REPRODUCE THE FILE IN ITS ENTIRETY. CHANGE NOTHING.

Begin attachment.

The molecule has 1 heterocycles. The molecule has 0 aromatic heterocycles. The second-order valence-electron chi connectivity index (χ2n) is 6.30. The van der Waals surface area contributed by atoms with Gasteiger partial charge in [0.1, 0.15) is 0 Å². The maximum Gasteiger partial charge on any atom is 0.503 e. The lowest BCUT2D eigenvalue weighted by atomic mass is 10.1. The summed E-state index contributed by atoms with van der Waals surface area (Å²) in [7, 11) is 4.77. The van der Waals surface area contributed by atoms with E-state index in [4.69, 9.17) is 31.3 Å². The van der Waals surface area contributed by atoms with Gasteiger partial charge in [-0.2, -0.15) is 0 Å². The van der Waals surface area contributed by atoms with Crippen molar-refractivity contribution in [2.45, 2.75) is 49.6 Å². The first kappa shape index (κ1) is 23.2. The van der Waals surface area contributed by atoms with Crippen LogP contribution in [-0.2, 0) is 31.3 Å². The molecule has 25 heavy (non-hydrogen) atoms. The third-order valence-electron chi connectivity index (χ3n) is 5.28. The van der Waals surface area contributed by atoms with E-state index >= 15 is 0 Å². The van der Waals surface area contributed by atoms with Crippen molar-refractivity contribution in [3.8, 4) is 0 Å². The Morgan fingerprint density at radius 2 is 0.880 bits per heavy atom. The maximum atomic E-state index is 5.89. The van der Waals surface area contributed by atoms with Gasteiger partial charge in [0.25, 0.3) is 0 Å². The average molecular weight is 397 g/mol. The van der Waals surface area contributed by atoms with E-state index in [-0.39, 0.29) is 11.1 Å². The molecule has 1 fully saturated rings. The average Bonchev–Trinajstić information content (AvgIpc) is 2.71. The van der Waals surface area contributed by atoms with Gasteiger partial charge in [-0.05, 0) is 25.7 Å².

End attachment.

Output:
The molecule has 1 heterocycles. The molecule has 0 aromatic heterocycles. The second-order valence-electron chi connectivity index (χ2n) is 6.30. The van der Waals surface area contributed by atoms with Gasteiger partial charge in [0.1, 0.15) is 0 Å². The maximum Gasteiger partial charge on any atom is 0.503 e. The lowest BCUT2D eigenvalue weighted by atomic mass is 10.1. The summed E-state index contributed by atoms with van der Waals surface area (Å²) in [7, 11) is 4.77. The van der Waals surface area contributed by atoms with E-state index in [4.69, 9.17) is 31.3 Å². The van der Waals surface area contributed by atoms with Gasteiger partial charge in [-0.2, -0.15) is 0 Å². The van der Waals surface area contributed by atoms with Crippen molar-refractivity contribution in [2.45, 2.75) is 49.6 Å². The first kappa shape index (κ1) is 23.2. The van der Waals surface area contributed by atoms with Crippen LogP contribution in [-0.2, 0) is 31.3 Å². The molecule has 25 heavy (non-hydrogen) atoms. The third-order valence-electron chi connectivity index (χ3n) is 5.28. The van der Waals surface area contributed by atoms with E-state index >= 15 is 0 Å². The van der Waals surface area contributed by atoms with Crippen molar-refractivity contribution in [3.8, 4) is 0 Å². The Morgan fingerprint density at radius 2 is 0.880 bits per heavy atom. The maximum atomic E-state index is 5.89. The van der Waals surface area contributed by atoms with Gasteiger partial charge in [0.25, 0.3) is 0 Å². The average molecular weight is 397 g/mol. The van der Waals surface area contributed by atoms with E-state index in [-0.39, 0.29) is 11.1 Å². The molecule has 1 fully saturated rings. The average Bonchev–Trinajstić information content (AvgIpc) is 2.71. The van der Waals surface area contributed by atoms with Gasteiger partial charge in [-0.05, 0) is 25.7 Å².